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Nick Drake, Family Tree (Tsunami Label Group/Fontana). This unusual, understated collection adds immeasurably to our knowledge of a tragic yet little-understood figure. Culled from homemade recordings, the disc captures the late Drake tentatively rendering folk and blues covers and early originals with help from his kin. There are even two fascinatingly morose songs by his mother, Molly. Clearly, the roots of this Tree run deep. — Roberts

Hayseed Dixie, Weapons of Grass Destruction, (Cooking Vinyl). What made Dixie's tributes to AC/DC and Kiss so enjoyable was Barley Scotch's old-coot persona. While the mad Appalachian arrangements are still burning down the barn, Scotch has gone nu-grass on Weapons. Less Haggard and more Urban this time around, Scotch and company take on the Sex Pistols, the Beatles and Scissor Sisters. — Skidmore

The Lovetones, Axiom (Tee Pee Records). Part of Axiom was cut at the Sydney Opera House's recording studio, and that's appropriate, since the richness of "Wintertime in Hollywood," "Pieces of Me" and so on suggests the rock equivalent of a chamber orchestra. When it comes to making the potentially trite seem profound, singer-songwriter Matt Tow is maestro of his domain. — Roberts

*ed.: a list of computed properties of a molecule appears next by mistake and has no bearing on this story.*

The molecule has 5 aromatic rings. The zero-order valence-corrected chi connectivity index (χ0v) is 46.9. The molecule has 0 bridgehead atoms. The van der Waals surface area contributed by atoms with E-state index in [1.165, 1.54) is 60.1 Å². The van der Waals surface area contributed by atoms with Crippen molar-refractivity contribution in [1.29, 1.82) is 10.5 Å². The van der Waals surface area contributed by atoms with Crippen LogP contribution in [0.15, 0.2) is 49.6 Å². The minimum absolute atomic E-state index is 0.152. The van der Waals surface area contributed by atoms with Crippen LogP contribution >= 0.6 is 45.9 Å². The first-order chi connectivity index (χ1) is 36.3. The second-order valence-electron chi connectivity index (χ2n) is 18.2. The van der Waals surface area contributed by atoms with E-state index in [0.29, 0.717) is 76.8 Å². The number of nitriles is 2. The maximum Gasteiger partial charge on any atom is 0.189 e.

Mini reviews

The Nightwatchman, One Man Revolution (Sony). On Revolution, Audioslave's Tom Morello whispers against the machine with some Red Guard leftist folk. Armed with an acoustic and the angry, indicting delivery of Leonard Cohen, Morello espouses pro-Castro party lines and poetic Billy Bragg-ish lyrics. Here his exercise in free speech includes incendiary support of South American guerrillas in a well-crafted manifesto worthy of Woody Guthrie. — Skidmore

The Noisettes, What's the Time Mr. Wolf (Universal). The Noisettes fuse improvisational feel with intuitive dynamics, pushing the power-trio envelope in a way unheard of since Cream ruled the earth — sort of like the White Stripes with a bass player and killer vocalist. Despite a couple of blistering tracks, however, the lack of inspired writing suggests the act may be all chops. — Mark Bliesener

Wilco, Sky Blue Sky (Nonesuch). There are moments on the new Wilco album when Jeff Tweedy sounds like he's Jerry Garcia. These moments suck. Fortunately, they're few and far between. The rest of the album is filled with simple, melodic AM Gold-style beauties served with a touch of Loose Fur noodling. The result is the most upbeat and user-friendly Wilco disc in years. — Adam Cayton-Holland


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